In what could be a sign of worse things to come, more workers lost their jobs last year amid weaker economic conditions, although unemployment remained low.
A total of 15,580 workers were laid off last year, the fifth year in a row that redundancies rose, full-year official data released by the Ministry of Manpower yesterday showed.
Last year's number climbed 20 per cent from 12,930 in 2014 and was the highest since the 2009 global financial crisis, which saw 23,430 workers laid off.
Job vacancies also fell to 53,700 as of December after accounting for seasonal variation, down 18 per cent from 65,500 a year earlier.
The trend could continue.
"Amid the cyclical weakness and as the economy restructures, some consolidation and exit of businesses is expected," the ministry said.
Just over half, or 50.5 per cent, of the Singaporeans and permanent residents made redundant from July to September last year were back in employment by the end of the year.
This figure measures the re- entry rates within six months of redundancy based on Central Provident Fund records, and was down from 54.9 per cent three months earlier and 59.2 per cent at the end of 2014.
Still, the unemployment rate last year remained unchanged for Singaporeans at 2.9 per cent. The figure including permanent residents was 2.8 per cent, up from 2.7 per cent in 2014.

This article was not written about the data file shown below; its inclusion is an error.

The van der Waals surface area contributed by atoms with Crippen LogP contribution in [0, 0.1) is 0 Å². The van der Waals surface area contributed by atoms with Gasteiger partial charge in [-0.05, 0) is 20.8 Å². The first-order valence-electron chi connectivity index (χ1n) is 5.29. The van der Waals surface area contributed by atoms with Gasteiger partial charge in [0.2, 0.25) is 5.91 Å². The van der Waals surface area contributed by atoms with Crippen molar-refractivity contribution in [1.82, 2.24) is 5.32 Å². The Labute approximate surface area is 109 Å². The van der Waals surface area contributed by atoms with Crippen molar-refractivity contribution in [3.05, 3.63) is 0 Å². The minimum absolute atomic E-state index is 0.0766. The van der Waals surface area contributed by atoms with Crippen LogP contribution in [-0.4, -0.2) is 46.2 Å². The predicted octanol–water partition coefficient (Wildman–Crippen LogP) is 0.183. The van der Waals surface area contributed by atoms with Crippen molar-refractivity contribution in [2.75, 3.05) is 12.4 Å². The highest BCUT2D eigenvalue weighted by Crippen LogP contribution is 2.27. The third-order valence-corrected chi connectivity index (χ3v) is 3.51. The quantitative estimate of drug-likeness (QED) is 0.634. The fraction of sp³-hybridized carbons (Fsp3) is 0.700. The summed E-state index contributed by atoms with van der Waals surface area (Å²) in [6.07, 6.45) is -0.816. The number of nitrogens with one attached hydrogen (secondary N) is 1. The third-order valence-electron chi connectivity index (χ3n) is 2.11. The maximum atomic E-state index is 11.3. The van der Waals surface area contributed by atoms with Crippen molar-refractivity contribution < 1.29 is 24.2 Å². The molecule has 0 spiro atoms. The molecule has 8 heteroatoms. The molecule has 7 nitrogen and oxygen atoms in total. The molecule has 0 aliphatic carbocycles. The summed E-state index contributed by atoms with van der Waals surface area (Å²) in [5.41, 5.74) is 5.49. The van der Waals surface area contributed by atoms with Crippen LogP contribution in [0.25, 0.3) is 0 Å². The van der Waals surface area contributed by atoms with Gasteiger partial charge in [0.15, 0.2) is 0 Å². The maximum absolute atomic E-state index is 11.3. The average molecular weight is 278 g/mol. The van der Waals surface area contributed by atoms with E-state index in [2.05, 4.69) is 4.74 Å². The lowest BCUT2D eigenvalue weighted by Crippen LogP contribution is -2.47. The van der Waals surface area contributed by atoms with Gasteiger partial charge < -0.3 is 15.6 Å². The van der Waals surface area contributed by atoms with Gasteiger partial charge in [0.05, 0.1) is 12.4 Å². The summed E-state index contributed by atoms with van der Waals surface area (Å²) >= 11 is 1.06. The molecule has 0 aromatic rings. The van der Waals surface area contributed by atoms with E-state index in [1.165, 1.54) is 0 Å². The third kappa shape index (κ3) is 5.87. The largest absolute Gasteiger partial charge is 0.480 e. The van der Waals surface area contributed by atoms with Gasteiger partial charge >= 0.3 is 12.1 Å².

There were 2,268,900 residents in jobs in Singapore at the end of last year, just 700 more than there were a year earlier - when local employment had grown by 96,000.
With the growth in employment of foreigners also slowing, the total number of workers here stood at 3,656,200 at the end of last year.
For the year ahead, the ministry expects redundancies to continue to rise in sectors facing weak external demand and that are undergoing restructuring, while domestic-oriented service sectors are likely to continue to need workers.
The ministry added that it is "closely monitoring the current economic and labour market situation, and is strengthening employment support to help displaced locals re-enter employment".
This article was first published on March 16, 2016.
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